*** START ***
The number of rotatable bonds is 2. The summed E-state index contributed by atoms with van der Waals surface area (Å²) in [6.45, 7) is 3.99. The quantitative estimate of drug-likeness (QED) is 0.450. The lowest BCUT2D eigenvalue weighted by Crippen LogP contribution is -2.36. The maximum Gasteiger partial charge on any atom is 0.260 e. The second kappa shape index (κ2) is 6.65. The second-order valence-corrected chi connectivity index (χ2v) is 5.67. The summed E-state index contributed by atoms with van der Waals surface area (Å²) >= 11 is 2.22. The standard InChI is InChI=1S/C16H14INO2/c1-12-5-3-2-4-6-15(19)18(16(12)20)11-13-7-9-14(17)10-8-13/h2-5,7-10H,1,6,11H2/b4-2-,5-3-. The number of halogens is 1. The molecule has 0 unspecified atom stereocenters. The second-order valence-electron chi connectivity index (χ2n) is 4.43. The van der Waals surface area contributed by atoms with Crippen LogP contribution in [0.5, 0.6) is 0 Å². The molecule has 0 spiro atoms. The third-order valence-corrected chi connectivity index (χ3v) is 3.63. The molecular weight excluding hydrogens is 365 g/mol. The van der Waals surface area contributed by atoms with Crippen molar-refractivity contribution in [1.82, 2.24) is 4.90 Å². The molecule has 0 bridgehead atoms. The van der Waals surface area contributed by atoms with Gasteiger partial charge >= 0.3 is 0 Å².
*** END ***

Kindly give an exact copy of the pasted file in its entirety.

The number of rotatable bonds is 2. The summed E-state index contributed by atoms with van der Waals surface area (Å²) in [6.45, 7) is 3.99. The quantitative estimate of drug-likeness (QED) is 0.450. The lowest BCUT2D eigenvalue weighted by Crippen LogP contribution is -2.36. The maximum Gasteiger partial charge on any atom is 0.260 e. The second kappa shape index (κ2) is 6.65. The second-order valence-corrected chi connectivity index (χ2v) is 5.67. The summed E-state index contributed by atoms with van der Waals surface area (Å²) >= 11 is 2.22. The standard InChI is InChI=1S/C16H14INO2/c1-12-5-3-2-4-6-15(19)18(16(12)20)11-13-7-9-14(17)10-8-13/h2-5,7-10H,1,6,11H2/b4-2-,5-3-. The number of halogens is 1. The molecule has 0 unspecified atom stereocenters. The second-order valence-electron chi connectivity index (χ2n) is 4.43. The van der Waals surface area contributed by atoms with Crippen LogP contribution in [0.5, 0.6) is 0 Å². The molecule has 0 spiro atoms. The third-order valence-corrected chi connectivity index (χ3v) is 3.63. The molecular weight excluding hydrogens is 365 g/mol. The van der Waals surface area contributed by atoms with Crippen molar-refractivity contribution in [1.82, 2.24) is 4.90 Å². The molecule has 0 bridgehead atoms. The van der Waals surface area contributed by atoms with Gasteiger partial charge >= 0.3 is 0 Å².